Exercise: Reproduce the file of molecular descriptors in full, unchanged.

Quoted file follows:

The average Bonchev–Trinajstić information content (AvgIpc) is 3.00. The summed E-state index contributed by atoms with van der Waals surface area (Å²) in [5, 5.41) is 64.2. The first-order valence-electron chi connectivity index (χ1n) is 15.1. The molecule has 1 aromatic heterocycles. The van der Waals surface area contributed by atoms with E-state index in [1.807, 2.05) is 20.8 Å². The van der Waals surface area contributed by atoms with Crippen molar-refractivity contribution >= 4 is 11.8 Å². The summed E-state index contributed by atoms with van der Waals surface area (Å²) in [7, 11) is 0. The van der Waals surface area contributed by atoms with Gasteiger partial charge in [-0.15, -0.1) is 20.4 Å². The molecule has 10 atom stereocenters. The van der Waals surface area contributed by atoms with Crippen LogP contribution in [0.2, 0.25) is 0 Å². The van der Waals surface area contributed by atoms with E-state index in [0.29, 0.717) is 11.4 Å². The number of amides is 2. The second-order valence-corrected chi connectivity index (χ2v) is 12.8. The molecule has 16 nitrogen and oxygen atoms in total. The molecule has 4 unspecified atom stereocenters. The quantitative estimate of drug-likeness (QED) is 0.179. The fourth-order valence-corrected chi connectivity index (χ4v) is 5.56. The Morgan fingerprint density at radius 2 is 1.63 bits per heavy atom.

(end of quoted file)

The average Bonchev–Trinajstić information content (AvgIpc) is 3.00. The summed E-state index contributed by atoms with van der Waals surface area (Å²) in [5, 5.41) is 64.2. The first-order valence-electron chi connectivity index (χ1n) is 15.1. The molecule has 1 aromatic heterocycles. The van der Waals surface area contributed by atoms with E-state index in [1.807, 2.05) is 20.8 Å². The van der Waals surface area contributed by atoms with Crippen molar-refractivity contribution >= 4 is 11.8 Å². The summed E-state index contributed by atoms with van der Waals surface area (Å²) in [7, 11) is 0. The van der Waals surface area contributed by atoms with Gasteiger partial charge in [-0.15, -0.1) is 20.4 Å². The molecule has 10 atom stereocenters. The van der Waals surface area contributed by atoms with Crippen LogP contribution in [0.2, 0.25) is 0 Å². The van der Waals surface area contributed by atoms with E-state index in [0.29, 0.717) is 11.4 Å². The number of amides is 2. The second-order valence-corrected chi connectivity index (χ2v) is 12.8. The molecule has 16 nitrogen and oxygen atoms in total. The molecule has 4 unspecified atom stereocenters. The quantitative estimate of drug-likeness (QED) is 0.179. The fourth-order valence-corrected chi connectivity index (χ4v) is 5.56. The Morgan fingerprint density at radius 2 is 1.63 bits per heavy atom.